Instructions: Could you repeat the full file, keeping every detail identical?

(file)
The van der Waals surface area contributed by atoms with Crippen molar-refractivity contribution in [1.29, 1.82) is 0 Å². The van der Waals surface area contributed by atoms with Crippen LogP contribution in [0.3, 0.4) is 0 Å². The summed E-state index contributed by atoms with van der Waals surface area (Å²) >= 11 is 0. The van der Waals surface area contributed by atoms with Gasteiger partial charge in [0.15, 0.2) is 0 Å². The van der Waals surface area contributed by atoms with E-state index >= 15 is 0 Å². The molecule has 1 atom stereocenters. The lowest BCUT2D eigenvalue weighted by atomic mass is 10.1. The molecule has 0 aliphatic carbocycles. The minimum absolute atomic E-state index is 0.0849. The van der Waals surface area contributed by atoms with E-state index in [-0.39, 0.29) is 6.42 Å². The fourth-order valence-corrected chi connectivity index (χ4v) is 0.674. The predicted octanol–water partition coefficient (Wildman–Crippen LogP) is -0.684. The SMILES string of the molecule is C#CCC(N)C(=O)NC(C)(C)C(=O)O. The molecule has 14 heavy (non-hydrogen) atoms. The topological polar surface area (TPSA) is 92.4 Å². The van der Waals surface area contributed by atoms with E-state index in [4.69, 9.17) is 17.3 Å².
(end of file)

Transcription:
The van der Waals surface area contributed by atoms with Crippen molar-refractivity contribution in [1.29, 1.82) is 0 Å². The van der Waals surface area contributed by atoms with Crippen LogP contribution in [0.3, 0.4) is 0 Å². The summed E-state index contributed by atoms with van der Waals surface area (Å²) >= 11 is 0. The van der Waals surface area contributed by atoms with Gasteiger partial charge in [0.15, 0.2) is 0 Å². The van der Waals surface area contributed by atoms with E-state index >= 15 is 0 Å². The molecule has 1 atom stereocenters. The lowest BCUT2D eigenvalue weighted by atomic mass is 10.1. The molecule has 0 aliphatic carbocycles. The minimum absolute atomic E-state index is 0.0849. The van der Waals surface area contributed by atoms with E-state index in [-0.39, 0.29) is 6.42 Å². The fourth-order valence-corrected chi connectivity index (χ4v) is 0.674. The predicted octanol–water partition coefficient (Wildman–Crippen LogP) is -0.684. The SMILES string of the molecule is C#CCC(N)C(=O)NC(C)(C)C(=O)O. The molecule has 14 heavy (non-hydrogen) atoms. The topological polar surface area (TPSA) is 92.4 Å². The van der Waals surface area contributed by atoms with E-state index in [4.69, 9.17) is 17.3 Å².